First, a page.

Abraham’s choice of deception instead of fighting to protect Sarah was not a resignation of his responsibility for her safety. On the contrary, he knew full well that were he to be killed defending her – as would have been a virtual certainly – then her own plight would have been hopeless. She would have been at the mercy of the depraved Egyptians.
12:14 “with Abram’s coming to Egypt..” – Note that only Abraham is mentioned as coming into Egypt. In a verse where Sarah is clearly of prime concern and she certainly should have been mentioned along with Abraham, unlike many of the previous verses where it sufficed to mention Abraham alone as the head of the family, Rashi cites the tradition that Abraham had hidden Sarah in a trunk. She was discovered when it was opened by the customs officials to assess the duty to be paid.
Rashi’s explanation is based on the Midrash: Where was Sarah? He had locked her in a chest. When he came to the customs house the officer demanded that Abraham pay the custom duties. Abraham agreed. ‘You carry garments in that box’, he said. ‘Then I will pay the duty on garments’, Abraham replied: ‘You are carrying silks’, he asserted. ‘I will pay on silks’, Abraham replied. But the officer grew suspicious and insisted that Abraham open the chest so he could personally inspect the contents. As soon as he opened it the land of Egypt was irradiated with her beauty. Sefer haYashar notes that putting Sarah into the chest was Abraham’s additional scheme in addition to his brother-sister plan, to minimize Sarah’s exposure at all cost.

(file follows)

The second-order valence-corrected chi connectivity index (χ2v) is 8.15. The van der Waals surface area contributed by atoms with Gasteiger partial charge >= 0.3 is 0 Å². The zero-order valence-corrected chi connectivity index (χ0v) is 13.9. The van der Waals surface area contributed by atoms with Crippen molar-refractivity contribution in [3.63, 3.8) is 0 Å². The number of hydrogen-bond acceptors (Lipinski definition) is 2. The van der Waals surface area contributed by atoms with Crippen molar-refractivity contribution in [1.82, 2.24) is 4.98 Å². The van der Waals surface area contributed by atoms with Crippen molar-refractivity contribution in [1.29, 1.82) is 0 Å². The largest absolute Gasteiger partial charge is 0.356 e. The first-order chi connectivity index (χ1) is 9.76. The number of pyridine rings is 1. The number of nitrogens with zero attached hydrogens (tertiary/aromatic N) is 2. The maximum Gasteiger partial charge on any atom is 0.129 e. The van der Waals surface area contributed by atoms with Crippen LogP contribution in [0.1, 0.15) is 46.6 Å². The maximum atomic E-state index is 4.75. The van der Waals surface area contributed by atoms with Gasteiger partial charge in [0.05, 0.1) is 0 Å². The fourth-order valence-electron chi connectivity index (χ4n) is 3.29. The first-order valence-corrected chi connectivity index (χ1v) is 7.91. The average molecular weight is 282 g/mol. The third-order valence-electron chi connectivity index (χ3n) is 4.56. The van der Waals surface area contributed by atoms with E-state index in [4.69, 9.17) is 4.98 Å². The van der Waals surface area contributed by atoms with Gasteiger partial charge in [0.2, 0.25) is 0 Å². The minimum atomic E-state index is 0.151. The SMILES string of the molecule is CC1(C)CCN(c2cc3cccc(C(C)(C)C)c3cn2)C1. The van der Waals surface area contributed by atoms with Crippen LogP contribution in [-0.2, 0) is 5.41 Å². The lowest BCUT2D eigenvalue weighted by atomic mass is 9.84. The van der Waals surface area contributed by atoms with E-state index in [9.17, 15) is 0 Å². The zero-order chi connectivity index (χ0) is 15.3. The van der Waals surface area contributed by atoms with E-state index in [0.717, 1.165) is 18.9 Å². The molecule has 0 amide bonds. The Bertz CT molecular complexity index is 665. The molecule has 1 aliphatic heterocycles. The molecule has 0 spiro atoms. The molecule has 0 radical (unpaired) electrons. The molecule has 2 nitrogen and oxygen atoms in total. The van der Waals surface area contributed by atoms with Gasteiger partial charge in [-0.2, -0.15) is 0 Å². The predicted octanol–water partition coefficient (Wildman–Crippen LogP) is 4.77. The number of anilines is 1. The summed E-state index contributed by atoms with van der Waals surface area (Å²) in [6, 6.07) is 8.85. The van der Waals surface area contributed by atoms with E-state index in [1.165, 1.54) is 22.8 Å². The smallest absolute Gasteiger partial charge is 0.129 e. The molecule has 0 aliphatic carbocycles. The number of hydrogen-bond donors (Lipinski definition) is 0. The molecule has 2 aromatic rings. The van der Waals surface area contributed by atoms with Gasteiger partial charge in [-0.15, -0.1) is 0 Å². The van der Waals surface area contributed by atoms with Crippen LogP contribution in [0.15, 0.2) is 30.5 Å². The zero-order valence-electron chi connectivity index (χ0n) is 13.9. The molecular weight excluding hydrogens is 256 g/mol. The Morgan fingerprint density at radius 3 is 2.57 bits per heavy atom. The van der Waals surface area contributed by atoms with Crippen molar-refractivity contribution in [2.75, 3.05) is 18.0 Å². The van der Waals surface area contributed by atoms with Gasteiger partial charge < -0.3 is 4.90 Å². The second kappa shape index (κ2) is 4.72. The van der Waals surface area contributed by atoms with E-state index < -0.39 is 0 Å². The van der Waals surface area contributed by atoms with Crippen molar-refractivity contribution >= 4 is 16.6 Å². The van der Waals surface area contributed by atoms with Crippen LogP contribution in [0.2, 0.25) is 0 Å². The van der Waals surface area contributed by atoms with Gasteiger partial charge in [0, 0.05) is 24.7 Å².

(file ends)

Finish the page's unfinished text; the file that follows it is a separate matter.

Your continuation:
12:15 Midrash Tanchuma records that when Abraham saw his wife being taken he wept and prayed and so did Sarah. God answered that nothing would befall either of them, and further, He would make an example of Pharaoh and his household (verse 17).
12:16 “He treated Abram well for her sake,” – The Talmud derives a moral lesson from the word – for her sake – indicating that prosperity in the home as well as the blessings of home life are dependent upon the wife. It homiletically perceives God (not Pharaoh) as the implied subject and source of the goodness described on account of his wife, as it is written: “and he dealt well with Abram for her sake.”
Later Abraham vehemently refused to accept anything from the king of Sodom (14:23, even though he rightfully deserved a reward for having come to the Sodomite king’s aid), while here he accepted many valuable gifts from Pharaoh. This apparent inconsistency must be viewed in the context of Abraham’s claim that Sarah was his sister and the implication that he would allow her to marry a suitable person. Had he refused gifts, he would have aroused Pharaoh’s suspicions. (Hoffman)
“…slaves and maidservants..” – Rabbi Yehoshua ben Korchah wrote: Because of Pharaoh’s love fore Sarah he wrote her a document giving her his wealth – in silver, gold, manservants, and land. He also gave her the land of Goshen as a possession. Therefore, the children of Israel later dwelt in the land of Goshen (47:27), which belonged to our mother Sarah. He also gave her Hagar, his daughter from a concubine, as her handmaid.
As the Midrash (45:1) comments: When Pharaoh saw what was done on Sarah’s behalf to his own house (next verse), he took his daughter and gave her to Sarah, saying: ‘Better let my daughter be a handmaid in this house than a mistress in another house.’
12:17 “Hashem afflicted Pharaoh..” – Rashi explains that Pharaoh was smitten with the plague of raathan (a debilitating skin disease) which makes cohabitation impossible. This plague assured that Sarah’s chastity would be safeguarded from Pharaoh. The others in his household were afflicted with other plagues and according to the Midrash, Sarah herself was the only one in the palace complex not afflicted. This is what led Pharaoh to question whether Sarah was indeed unmarried.
The night that Pharaoh was afflicted (with a plague that forced him to free Sarah) was (what would later be) the night of Passover. This paralleled how God would later greatly afflict the Egyptians to force them to free the children of Israel.